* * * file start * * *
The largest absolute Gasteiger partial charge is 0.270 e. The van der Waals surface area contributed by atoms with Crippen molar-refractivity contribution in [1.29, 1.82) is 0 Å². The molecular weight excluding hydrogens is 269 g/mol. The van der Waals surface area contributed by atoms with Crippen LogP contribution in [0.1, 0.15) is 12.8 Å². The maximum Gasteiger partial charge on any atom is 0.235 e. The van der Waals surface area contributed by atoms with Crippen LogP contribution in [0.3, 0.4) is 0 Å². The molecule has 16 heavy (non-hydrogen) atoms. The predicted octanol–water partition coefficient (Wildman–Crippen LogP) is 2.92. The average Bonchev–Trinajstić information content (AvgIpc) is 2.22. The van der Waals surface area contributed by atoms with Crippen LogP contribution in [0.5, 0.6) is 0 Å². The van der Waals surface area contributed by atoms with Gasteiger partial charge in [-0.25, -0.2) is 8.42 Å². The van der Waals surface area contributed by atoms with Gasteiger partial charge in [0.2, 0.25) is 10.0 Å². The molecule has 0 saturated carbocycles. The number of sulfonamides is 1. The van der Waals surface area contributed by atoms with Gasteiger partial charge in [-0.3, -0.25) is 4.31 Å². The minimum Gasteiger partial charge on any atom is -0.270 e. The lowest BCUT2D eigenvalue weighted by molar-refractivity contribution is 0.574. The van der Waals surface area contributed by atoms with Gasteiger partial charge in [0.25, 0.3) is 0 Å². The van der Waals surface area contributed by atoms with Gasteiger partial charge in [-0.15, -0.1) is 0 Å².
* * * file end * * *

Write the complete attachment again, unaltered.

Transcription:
The largest absolute Gasteiger partial charge is 0.270 e. The van der Waals surface area contributed by atoms with Crippen molar-refractivity contribution in [1.29, 1.82) is 0 Å². The molecular weight excluding hydrogens is 269 g/mol. The van der Waals surface area contributed by atoms with Crippen LogP contribution in [0.1, 0.15) is 12.8 Å². The maximum Gasteiger partial charge on any atom is 0.235 e. The van der Waals surface area contributed by atoms with Crippen LogP contribution in [0.3, 0.4) is 0 Å². The molecule has 16 heavy (non-hydrogen) atoms. The predicted octanol–water partition coefficient (Wildman–Crippen LogP) is 2.92. The average Bonchev–Trinajstić information content (AvgIpc) is 2.22. The van der Waals surface area contributed by atoms with Crippen LogP contribution in [0.5, 0.6) is 0 Å². The van der Waals surface area contributed by atoms with Gasteiger partial charge in [-0.25, -0.2) is 8.42 Å². The van der Waals surface area contributed by atoms with Gasteiger partial charge in [0.2, 0.25) is 10.0 Å². The molecule has 0 saturated carbocycles. The number of sulfonamides is 1. The van der Waals surface area contributed by atoms with Gasteiger partial charge in [-0.3, -0.25) is 4.31 Å². The minimum Gasteiger partial charge on any atom is -0.270 e. The lowest BCUT2D eigenvalue weighted by molar-refractivity contribution is 0.574. The van der Waals surface area contributed by atoms with Gasteiger partial charge in [0.25, 0.3) is 0 Å². The van der Waals surface area contributed by atoms with Gasteiger partial charge in [-0.15, -0.1) is 0 Å².